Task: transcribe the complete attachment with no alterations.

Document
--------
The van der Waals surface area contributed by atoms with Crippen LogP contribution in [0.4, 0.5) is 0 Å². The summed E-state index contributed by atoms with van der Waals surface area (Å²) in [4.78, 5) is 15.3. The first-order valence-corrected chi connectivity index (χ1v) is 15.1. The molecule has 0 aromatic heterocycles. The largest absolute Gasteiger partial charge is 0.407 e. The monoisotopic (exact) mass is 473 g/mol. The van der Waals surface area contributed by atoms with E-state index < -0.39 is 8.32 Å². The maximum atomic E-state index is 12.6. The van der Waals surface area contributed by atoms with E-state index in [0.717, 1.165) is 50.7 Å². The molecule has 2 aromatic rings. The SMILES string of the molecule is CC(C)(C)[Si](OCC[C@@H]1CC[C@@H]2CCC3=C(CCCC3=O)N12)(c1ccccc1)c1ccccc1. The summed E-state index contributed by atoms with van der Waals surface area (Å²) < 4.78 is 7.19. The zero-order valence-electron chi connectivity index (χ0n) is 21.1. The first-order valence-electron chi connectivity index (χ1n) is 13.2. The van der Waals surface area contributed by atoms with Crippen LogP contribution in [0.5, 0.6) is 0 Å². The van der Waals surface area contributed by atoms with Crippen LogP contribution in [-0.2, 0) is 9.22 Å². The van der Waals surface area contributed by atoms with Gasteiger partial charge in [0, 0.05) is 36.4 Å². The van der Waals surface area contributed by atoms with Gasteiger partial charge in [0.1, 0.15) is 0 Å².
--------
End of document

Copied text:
The van der Waals surface area contributed by atoms with Crippen LogP contribution in [0.4, 0.5) is 0 Å². The summed E-state index contributed by atoms with van der Waals surface area (Å²) in [4.78, 5) is 15.3. The first-order valence-corrected chi connectivity index (χ1v) is 15.1. The molecule has 0 aromatic heterocycles. The largest absolute Gasteiger partial charge is 0.407 e. The monoisotopic (exact) mass is 473 g/mol. The van der Waals surface area contributed by atoms with E-state index < -0.39 is 8.32 Å². The maximum atomic E-state index is 12.6. The van der Waals surface area contributed by atoms with E-state index in [0.717, 1.165) is 50.7 Å². The molecule has 2 aromatic rings. The SMILES string of the molecule is CC(C)(C)[Si](OCC[C@@H]1CC[C@@H]2CCC3=C(CCCC3=O)N12)(c1ccccc1)c1ccccc1. The summed E-state index contributed by atoms with van der Waals surface area (Å²) < 4.78 is 7.19. The zero-order valence-electron chi connectivity index (χ0n) is 21.1. The first-order valence-electron chi connectivity index (χ1n) is 13.2. The van der Waals surface area contributed by atoms with Crippen LogP contribution in [0.5, 0.6) is 0 Å². The van der Waals surface area contributed by atoms with Crippen LogP contribution in [-0.2, 0) is 9.22 Å². The van der Waals surface area contributed by atoms with Gasteiger partial charge in [0, 0.05) is 36.4 Å². The van der Waals surface area contributed by atoms with Gasteiger partial charge in [0.1, 0.15) is 0 Å².